The future of a deteriorating heritage building remains on shaky ground
A Tongan church in Grey Lynn is hoping to have a decision by July on the future of one of Auckland’s highest priority heritage buildings.
Carlile House on Richmond Rd, owned by the United Church of Tonga, has sat empty for 20 years and is now “falling to the ground” due to a lack of maintenance, according to the chair of the church’s board.
Board chair Malakai Koloamatangi said the church had been consulting with its congregation over what to do with the building.
“There are three options: fix it ourselves, sell up and move away, or sit around and let it fall to the ground,” Mr Koloamatangi said.
A fourth option of collaborating with a development company to refurbish the building had been floated by the church and Auckland Council.
Mr Koloamatangi said the consultation between the church and the council had been positive, but a lot of the church’s members did not want to move away from the current site.
“Ninety per cent want to stay, a minority want to move, but they don’t want to move too far,” he said.
Church members do not want to lose their heritage as the church attached to Carlile House was the first place of worship built by Tongans outside Tonga, according to Mr Koloamatangi.
Built in 1886, Carlile House is one of Auckland’s oldest historic buildings and the council is keen to see it restored.
The former orphanage has been at the centre of failed negotiations between Auckland Council and the church in the past, but Te Waha Nui understands deals between the church and third parties have also fallen over.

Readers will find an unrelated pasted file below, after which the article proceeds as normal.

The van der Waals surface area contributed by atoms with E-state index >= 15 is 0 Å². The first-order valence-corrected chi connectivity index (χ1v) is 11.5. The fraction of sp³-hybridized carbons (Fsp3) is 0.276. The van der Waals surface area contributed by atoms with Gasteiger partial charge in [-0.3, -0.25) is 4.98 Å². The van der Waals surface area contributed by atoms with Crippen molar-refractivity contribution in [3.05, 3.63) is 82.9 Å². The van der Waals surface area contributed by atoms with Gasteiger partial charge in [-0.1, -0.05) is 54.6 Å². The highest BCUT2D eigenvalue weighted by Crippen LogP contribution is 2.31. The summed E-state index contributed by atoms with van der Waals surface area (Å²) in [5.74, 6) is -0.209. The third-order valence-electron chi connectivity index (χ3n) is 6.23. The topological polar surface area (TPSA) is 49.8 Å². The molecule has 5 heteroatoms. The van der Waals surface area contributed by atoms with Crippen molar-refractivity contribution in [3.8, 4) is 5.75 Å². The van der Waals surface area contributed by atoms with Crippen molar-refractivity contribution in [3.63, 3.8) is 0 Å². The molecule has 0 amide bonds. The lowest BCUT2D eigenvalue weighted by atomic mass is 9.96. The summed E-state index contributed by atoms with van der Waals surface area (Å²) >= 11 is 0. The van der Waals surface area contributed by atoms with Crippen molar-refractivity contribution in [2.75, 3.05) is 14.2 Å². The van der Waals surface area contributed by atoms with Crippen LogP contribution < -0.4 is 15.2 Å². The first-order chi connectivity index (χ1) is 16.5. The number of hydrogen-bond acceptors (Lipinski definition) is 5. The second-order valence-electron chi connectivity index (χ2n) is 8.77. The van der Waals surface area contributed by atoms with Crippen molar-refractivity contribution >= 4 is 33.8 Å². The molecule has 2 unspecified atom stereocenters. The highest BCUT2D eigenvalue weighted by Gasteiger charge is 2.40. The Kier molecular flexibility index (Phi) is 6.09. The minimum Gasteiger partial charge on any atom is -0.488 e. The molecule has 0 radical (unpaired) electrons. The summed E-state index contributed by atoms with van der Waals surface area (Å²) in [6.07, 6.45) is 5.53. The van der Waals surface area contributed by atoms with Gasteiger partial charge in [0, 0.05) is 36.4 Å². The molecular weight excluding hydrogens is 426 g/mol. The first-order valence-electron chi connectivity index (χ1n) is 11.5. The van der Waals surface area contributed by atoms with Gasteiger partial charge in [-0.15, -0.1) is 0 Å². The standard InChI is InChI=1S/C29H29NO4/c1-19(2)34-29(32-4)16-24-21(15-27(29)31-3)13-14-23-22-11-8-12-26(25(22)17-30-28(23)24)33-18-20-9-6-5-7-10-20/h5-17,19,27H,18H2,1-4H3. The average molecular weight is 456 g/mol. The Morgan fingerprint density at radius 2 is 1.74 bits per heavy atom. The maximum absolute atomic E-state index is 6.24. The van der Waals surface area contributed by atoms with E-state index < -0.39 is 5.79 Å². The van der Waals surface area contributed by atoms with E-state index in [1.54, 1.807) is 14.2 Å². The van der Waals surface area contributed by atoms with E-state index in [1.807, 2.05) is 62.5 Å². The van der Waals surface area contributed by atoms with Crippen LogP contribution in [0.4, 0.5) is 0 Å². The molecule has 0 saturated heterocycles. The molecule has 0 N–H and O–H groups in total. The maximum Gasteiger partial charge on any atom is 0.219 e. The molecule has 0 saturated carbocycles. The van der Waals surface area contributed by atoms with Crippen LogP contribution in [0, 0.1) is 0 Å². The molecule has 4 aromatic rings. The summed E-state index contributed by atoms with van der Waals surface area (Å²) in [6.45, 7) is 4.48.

Chair of the Tongan Advisory Council Melino Maka said an offer from an American-based property development company was “genuine”.
Managing partner of Third Leaf Partners, Aaron Faust, viewed the property in 2014, and confirmed via email to Te Waha Nui that, at the time, he had a “general willingness to consider refurbishing and leasing the building”.
Mr Faust confirmed that his company had made no formal approaches to the church regarding a deal, but Te Waha Nui understands a broker entered into discussions with the church on the company’s behalf. The early conversation involved the idea of the church leasing the building to the broker’s client on a 60-year lease and in return the client would fully refurbish the building.
Mr Maka spent 18 months brokering the deal before discussions fell through late last year. He estimated that the cost of restoration was $7 million and said it would take two years to return the building to its former glory.
Mr Koloamatangi said he was unaware of this deal, but said there had previously been interest from other companies.
Mr Maka confirmed he did not speak directly with Mr Koloamatangi, but dealt with other church leaders.
Auckland Council heritage manager Noel Reardon was unaware of the discussions with the broker when approached for comment, but described it as a good deal.
“That sounds like it would’ve been an ideal outcome,” he said.
Mr Reardon said the council had been working with the church to look at the possibility of the church restoring the building themselves. The church and the council are aiming to reach a decision by mid-July.
Mr Reardon said the building was a top priority, “second only to the St James Theatre”.
The council has installed a fence around the building after physical damage and graffiti accelerated deterioration.
Mr Koloamatangi said the building had suffered damage from “street kids, squatters and arson”.